M.Phil. Dissertations



Tense and the Epistemic Modal in Dakkhani and Hindi-Urdu

A Parametric Account

Naila Iffat
CIEFL, Hyderabad



The aim of this research is to describe and explain a parametric variation between Dakkhani and Hindi-Urdu (HU) with regard to the epistemic modal and tense. In HU, the epistemic modal hoogii and Tense (+/-Past) do not co-occur (*Siimaa hăsii thii/hε hoogii), whereas, in Dakkhani, a variant of HU, the epistemic modal hũgii (counterpart of hoogii ) co occurs with the (Past) Tense auxiliary thii (Siimaa hăsii thii hũgii).

I first introduce the notion of parameters and functional categories and explain two proposals concerning parametric variation, by Cinque (1999) and by Giorgi and Pianesi (1997). I also propose an analysis of tense in HU and elucidate its tense structures using Hornstein (1990). We then introduce the epistemic modal hoogii in HU and its counterpart in Dakkhani and bring to light its co-occurrence with (Past) Tense. The tense structures of modal sentences are also elucidated.

It is shown that neither of the proposals (Cinque and Giorgi and Pianesi) can adequately account for the parametric variation and posit a new functional head, Modalgeneric[+past], for Dakkhani, and propose a re-ordering of its functional heads. It is proposed that there are two thiis in Dakkhani; a (Past) tense auxiliary, and a generic past modal corresponding to the Modalgeneric[+past] head that is postulated, which co-occurs with (Past) Tense.

The study concludes by suggesting that parametric variation might be a result of change in the ordering of the functional heads instantiated by a language.




Issues and interpretation of Anaphor in Ao Mongsen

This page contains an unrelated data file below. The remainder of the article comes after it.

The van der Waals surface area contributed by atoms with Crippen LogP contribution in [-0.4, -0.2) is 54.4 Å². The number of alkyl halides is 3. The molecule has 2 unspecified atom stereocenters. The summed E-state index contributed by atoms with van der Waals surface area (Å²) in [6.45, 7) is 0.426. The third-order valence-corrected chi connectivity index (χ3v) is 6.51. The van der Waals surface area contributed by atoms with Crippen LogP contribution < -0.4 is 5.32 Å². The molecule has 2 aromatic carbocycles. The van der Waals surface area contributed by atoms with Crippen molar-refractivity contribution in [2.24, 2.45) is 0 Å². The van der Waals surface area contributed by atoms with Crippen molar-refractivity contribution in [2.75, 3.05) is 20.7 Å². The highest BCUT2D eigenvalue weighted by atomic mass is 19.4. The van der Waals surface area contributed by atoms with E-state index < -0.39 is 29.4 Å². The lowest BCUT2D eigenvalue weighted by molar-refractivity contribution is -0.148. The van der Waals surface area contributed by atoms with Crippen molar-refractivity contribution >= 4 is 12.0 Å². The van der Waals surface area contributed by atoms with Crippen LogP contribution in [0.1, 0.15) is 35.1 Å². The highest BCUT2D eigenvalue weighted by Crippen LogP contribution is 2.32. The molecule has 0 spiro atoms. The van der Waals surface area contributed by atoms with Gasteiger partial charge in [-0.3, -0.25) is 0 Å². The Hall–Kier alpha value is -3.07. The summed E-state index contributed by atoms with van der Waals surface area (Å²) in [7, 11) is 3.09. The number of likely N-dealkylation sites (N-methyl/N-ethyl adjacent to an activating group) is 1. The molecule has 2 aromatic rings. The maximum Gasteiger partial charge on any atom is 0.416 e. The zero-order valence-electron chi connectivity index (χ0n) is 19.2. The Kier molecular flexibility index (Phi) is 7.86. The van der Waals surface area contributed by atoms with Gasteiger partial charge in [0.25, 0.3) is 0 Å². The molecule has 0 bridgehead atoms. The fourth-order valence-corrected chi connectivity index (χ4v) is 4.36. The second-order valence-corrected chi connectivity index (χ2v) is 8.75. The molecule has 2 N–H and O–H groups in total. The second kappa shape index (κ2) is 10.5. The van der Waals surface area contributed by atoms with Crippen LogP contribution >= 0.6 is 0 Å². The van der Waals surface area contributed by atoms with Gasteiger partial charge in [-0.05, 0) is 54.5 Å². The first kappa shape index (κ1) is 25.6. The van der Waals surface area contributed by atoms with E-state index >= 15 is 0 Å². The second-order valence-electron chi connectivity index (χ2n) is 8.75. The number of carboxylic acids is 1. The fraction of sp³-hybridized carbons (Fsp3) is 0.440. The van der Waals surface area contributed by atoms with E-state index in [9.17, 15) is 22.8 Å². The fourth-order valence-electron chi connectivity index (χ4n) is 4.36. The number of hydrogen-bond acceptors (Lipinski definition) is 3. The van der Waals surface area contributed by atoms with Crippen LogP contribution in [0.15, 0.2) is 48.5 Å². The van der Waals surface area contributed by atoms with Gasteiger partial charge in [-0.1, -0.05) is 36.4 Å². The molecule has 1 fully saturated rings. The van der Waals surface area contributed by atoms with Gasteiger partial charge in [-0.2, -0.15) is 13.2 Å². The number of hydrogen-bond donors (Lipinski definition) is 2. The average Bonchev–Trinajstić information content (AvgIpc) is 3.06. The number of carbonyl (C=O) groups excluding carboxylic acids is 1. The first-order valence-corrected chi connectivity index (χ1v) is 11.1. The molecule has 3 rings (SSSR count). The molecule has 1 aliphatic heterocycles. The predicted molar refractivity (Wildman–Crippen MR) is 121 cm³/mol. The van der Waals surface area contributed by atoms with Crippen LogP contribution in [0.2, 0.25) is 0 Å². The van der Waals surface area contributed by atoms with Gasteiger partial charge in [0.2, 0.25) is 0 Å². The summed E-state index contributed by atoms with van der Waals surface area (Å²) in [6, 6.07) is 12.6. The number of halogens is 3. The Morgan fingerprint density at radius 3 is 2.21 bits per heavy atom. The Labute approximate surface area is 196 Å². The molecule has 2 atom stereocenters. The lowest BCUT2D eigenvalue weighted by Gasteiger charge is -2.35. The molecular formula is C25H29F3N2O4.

University of Delhi, Delhi



This dissertation provides a preliminary account of some salient issues in the distribution and interpretation of anaphors in Ao-Mongsen (henceforth Mongsen), a Tibeto-Burman language spoken by the Ao tribe of Nagaland, and, in the process, contributes to the research on Mongsen.

Mongsen has one complex and one simplex anaphor. The simplex anaphor can be further divided into two types: imda and the pronoun pa. The simplex anaphor imda that does not permit long distance binding is interesting, as this goes against the universal claim that simplex anaphors permit long-distance binding. (Reinhart 1993, Cole, Hermon and Sung 1990). However the pronoun pa can occur as a long distance anaphor. The pronoun pa obeys both Principle A and B of Binding Theory. This justifies the conclusion that a pronoun in this language can be treated as an anaphor. To account for the locality conditions on a pronoun, the thesis argues that like any simplex anaphor it can undergo head movement.

For the analyses of the two simplex anaphors the theories advanced by Reinhart and Reuland (1993) and Lidz (2001) were applied. Based on Lidz, the simplex anaphor pa has been termed a near-reflexive which does not require complete identity with their antecedent unlike imda, a pure-reflexive. In this thesis, I also examine the role of a benefactive marker in Ao that affects the binding possibilities of a pronoun as long-distance anaphor in significant ways; the verbs that take the anaphor imda fall into either those that select it only as anaphor or either as anaphor/ emphatic. Unlike in the case of many South Asian languages it was found that scrambling of an anaphor alters the antecedent-anaphor relations. Principle B, is furthermore, found to be inadequate to account for pa.